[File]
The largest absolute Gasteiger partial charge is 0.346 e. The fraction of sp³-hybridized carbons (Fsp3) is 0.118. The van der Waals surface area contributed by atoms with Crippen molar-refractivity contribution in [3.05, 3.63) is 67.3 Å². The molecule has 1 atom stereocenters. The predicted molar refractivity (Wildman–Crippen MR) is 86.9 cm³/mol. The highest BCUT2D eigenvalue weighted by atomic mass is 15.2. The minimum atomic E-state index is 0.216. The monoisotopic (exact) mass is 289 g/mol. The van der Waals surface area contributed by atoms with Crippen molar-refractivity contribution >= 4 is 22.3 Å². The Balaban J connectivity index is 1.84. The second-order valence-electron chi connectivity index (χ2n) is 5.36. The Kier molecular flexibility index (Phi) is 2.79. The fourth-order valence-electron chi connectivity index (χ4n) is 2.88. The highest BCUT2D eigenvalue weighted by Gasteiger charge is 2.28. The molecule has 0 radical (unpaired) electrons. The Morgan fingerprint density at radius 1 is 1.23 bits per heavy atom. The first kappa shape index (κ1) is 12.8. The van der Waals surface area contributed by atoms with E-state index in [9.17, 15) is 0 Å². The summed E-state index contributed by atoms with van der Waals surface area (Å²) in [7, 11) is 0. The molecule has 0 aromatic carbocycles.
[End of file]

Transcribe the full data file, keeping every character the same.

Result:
The largest absolute Gasteiger partial charge is 0.346 e. The fraction of sp³-hybridized carbons (Fsp3) is 0.118. The van der Waals surface area contributed by atoms with Crippen molar-refractivity contribution in [3.05, 3.63) is 67.3 Å². The molecule has 1 atom stereocenters. The predicted molar refractivity (Wildman–Crippen MR) is 86.9 cm³/mol. The highest BCUT2D eigenvalue weighted by atomic mass is 15.2. The minimum atomic E-state index is 0.216. The monoisotopic (exact) mass is 289 g/mol. The van der Waals surface area contributed by atoms with Crippen molar-refractivity contribution >= 4 is 22.3 Å². The Balaban J connectivity index is 1.84. The second-order valence-electron chi connectivity index (χ2n) is 5.36. The Kier molecular flexibility index (Phi) is 2.79. The fourth-order valence-electron chi connectivity index (χ4n) is 2.88. The highest BCUT2D eigenvalue weighted by Gasteiger charge is 2.28. The molecule has 0 radical (unpaired) electrons. The Morgan fingerprint density at radius 1 is 1.23 bits per heavy atom. The first kappa shape index (κ1) is 12.8. The van der Waals surface area contributed by atoms with E-state index in [9.17, 15) is 0 Å². The summed E-state index contributed by atoms with van der Waals surface area (Å²) in [7, 11) is 0. The molecule has 0 aromatic carbocycles.